CLEAR News - Winter 2000
Mutual Recognition - Nurse Licensure Comes of Age
Submitted by the National Council of State Boards of Nursing
A nurse lives in Arkansas but practices in Texas. Does she need to be licensed in both states? Not if these states have enacted the mutual recognition model of nurse licensure. In the health care environment, with its advancing technology and increasing telepractice needs, mutual recognition provides opportunities that would not have been possible even ten years ago. Mutual recognition for nursing regulation meets the needs of a changing healthcare environment by capitalizing on new practice methods and technology.
State boards of nursing have worked effectively in regulating the practice of nursing within the geographic boundaries of a particular state for nearly 100 years. However, this regulatory system was devised when interstate travel was unimaginable and communication took days and weeks, not minutes. Modern factors such as the increased mobility of nurses, advanced communication technologies and integrated health care systems that traverse state lines have substantially altered the way nursing is practiced. In response to the changing needs of the healthcare community, the National Council of State Boards of Nursing (NCSBN) in 1994 began to explore different approaches to regulation that would allow state boundaries to be more permeable while at the same time maintaining standards for protection of the public. Charged with creating a system where a state nursing license was recognized nationally and enforced locally, several models of nursing regulation were developed and analyzed and mutual recognition emerged as the preferred regulatory model.
Without the adoption of mutual recognition, nurses who provide care via video or teleconferencing or utilize a fax machine, computer or interactive television must be licensed in the state where the patient receiving the advice or care is located. Under the mutual recognition model, nurses hold a license in their state of residency and are able to practice in any state that has implemented an interstate compact, provided they follow the laws and regulations of the state in which they are practicing.
The mutual recognition model for nursing regulation is implemented via an interstate compact* that is adopted at the state level. An interstate compact for nurse licensure is an agreement among states to coordinate certain activities associated with nurse licensure. It is designed to reduce multiple licensure requirements, enhance information sharing, and establish mechanisms for disciplinary actions associated with interstate practice.
Currently, there are nine states that have implemented an interstate nurse licensure compact, with three more states due to enact a compact in 2001. According to Marcia Rachel, Executive Director of the Mississippi Board of Nursing, "It was an idea whose time had come. Implementation of the compact will improve the ability to communicate between and among boards of nursing regarding investigations, eliminate duplicative requests for documentation from nurse applicants, and utilize resources by multi-state organizations."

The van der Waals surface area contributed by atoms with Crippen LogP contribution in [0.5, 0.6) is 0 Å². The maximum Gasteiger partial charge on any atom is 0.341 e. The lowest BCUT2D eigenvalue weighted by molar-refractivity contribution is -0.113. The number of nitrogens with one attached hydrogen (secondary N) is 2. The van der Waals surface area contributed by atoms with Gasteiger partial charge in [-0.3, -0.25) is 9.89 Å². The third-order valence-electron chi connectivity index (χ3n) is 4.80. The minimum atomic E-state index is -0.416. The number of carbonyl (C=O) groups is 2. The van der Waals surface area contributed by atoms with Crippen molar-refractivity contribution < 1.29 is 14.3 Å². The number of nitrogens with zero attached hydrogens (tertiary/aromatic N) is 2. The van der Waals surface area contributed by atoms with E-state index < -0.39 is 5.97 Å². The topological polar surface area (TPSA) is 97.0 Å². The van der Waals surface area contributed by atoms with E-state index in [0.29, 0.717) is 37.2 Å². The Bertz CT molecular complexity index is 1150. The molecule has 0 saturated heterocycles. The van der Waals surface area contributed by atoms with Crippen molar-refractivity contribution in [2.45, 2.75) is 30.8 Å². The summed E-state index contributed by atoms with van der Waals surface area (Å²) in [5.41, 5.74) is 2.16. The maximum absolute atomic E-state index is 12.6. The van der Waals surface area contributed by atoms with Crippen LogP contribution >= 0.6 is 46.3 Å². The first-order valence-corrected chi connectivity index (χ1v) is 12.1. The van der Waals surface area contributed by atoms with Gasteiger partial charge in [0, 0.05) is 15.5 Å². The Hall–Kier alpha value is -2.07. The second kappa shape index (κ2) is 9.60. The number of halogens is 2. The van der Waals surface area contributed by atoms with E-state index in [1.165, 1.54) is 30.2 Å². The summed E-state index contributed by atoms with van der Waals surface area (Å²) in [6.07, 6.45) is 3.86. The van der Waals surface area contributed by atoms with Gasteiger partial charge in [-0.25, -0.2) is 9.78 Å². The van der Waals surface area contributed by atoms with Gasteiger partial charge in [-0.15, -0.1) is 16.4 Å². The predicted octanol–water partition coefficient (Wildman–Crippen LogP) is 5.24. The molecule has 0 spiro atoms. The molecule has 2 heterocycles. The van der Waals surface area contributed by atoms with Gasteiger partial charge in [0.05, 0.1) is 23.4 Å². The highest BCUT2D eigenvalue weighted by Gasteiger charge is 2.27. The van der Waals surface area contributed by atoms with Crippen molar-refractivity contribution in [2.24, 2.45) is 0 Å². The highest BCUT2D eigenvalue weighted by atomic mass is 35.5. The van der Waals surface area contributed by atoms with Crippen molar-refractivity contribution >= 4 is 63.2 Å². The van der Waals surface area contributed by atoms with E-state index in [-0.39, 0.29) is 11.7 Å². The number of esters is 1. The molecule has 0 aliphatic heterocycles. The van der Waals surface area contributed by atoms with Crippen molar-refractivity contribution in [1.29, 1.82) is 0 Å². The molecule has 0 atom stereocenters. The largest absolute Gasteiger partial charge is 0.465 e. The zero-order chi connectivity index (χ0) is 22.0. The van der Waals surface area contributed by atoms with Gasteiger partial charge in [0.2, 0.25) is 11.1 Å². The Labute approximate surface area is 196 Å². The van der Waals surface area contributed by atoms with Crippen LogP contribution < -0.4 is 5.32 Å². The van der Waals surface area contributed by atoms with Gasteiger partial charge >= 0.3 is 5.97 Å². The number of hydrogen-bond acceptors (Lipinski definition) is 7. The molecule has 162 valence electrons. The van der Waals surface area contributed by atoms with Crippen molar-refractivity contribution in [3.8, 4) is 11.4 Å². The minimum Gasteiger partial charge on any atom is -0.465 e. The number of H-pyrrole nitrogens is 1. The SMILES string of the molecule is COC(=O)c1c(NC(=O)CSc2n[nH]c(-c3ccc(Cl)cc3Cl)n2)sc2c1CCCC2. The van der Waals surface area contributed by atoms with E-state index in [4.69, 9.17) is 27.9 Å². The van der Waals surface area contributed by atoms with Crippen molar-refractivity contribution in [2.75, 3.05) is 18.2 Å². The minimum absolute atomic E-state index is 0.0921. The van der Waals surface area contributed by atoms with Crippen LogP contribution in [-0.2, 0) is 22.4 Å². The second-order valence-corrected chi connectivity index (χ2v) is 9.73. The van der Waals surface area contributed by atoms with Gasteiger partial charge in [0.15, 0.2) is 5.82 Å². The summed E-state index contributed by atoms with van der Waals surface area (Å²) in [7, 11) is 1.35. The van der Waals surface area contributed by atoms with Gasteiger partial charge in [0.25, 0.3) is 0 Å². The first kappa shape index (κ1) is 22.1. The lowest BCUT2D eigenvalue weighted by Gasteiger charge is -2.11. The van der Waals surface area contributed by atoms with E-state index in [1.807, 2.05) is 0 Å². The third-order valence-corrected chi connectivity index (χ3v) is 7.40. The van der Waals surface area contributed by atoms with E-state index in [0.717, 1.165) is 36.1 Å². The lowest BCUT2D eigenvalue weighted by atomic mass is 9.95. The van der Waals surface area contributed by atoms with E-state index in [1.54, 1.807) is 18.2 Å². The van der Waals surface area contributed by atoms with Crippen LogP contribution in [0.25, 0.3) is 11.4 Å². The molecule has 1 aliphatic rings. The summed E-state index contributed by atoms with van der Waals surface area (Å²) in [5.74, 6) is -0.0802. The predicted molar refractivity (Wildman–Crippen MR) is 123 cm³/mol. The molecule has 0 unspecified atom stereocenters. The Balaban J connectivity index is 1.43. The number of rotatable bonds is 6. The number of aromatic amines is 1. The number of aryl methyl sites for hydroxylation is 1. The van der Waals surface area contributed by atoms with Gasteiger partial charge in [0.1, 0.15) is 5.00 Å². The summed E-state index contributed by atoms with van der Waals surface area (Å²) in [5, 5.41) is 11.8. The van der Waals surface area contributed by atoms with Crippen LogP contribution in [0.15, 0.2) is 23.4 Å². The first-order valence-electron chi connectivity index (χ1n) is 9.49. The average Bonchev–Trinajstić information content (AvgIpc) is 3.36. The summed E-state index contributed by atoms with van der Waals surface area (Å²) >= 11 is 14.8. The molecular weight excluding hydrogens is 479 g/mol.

Although the process of moving legislation through legislative sessions can require a great deal of work, and differs by state because of various intricacies in laws and procedures, most states that have adopted the interstate compact have received little opposition from state legislatures. Polly Johnson, Executive Director of the North Carolina Board of Nursing, states, "Probably the most important part of getting our bill through the legislature was working closely with our nurses association and seeking endorsement from key trade associations as well as major medical systems in the state."
Naturally, implementing mutual recognition requires changes to the administrative process in each state. In North Carolina, the primary changes have occurred in the licensure and information systems departments. According to Johnson, "The biggest effort was in changing our data base and data fields, as well as changing our initial and renewal application forms for licensure." In Texas similar changes have occurred, with the processes in the Enforcement department also experiencing change. "In Enforcement, procedures to verify the national database, NURSYS*, for significant investigative information were added. Joint investigations were initiated on cases which crossed state lines and implementation of enforcement changes will occur over time as we have more shared cases," reports Katherine Thomas, Executive Director of the Texas Board of Nurse Examiners.
Compact administrators unanimously agree that mutual recognition is a potential model for other professions. "We believe it will work, and to the extent that other professions are regulated in a similar manner, this model seems applicable," says Thomas. Indeed, according to Myra Broadway, a member of the NCSBN Board of Directors and Executive Director of the Maine State Board of Nursing, the Board of Engineers in Maine has expressed interest in this model.
The NCSBN believes the primary goal of mutual recognition is to provide better protection for the public through improved regulation. Not only will mutual recognition increase mobility across state lines, but it also increases communication among state boards regarding discipline. The resulting enhanced communication can only mean greater safety to the public at large.
For additional information, visit the NCSBN website at www.ncsbn.org.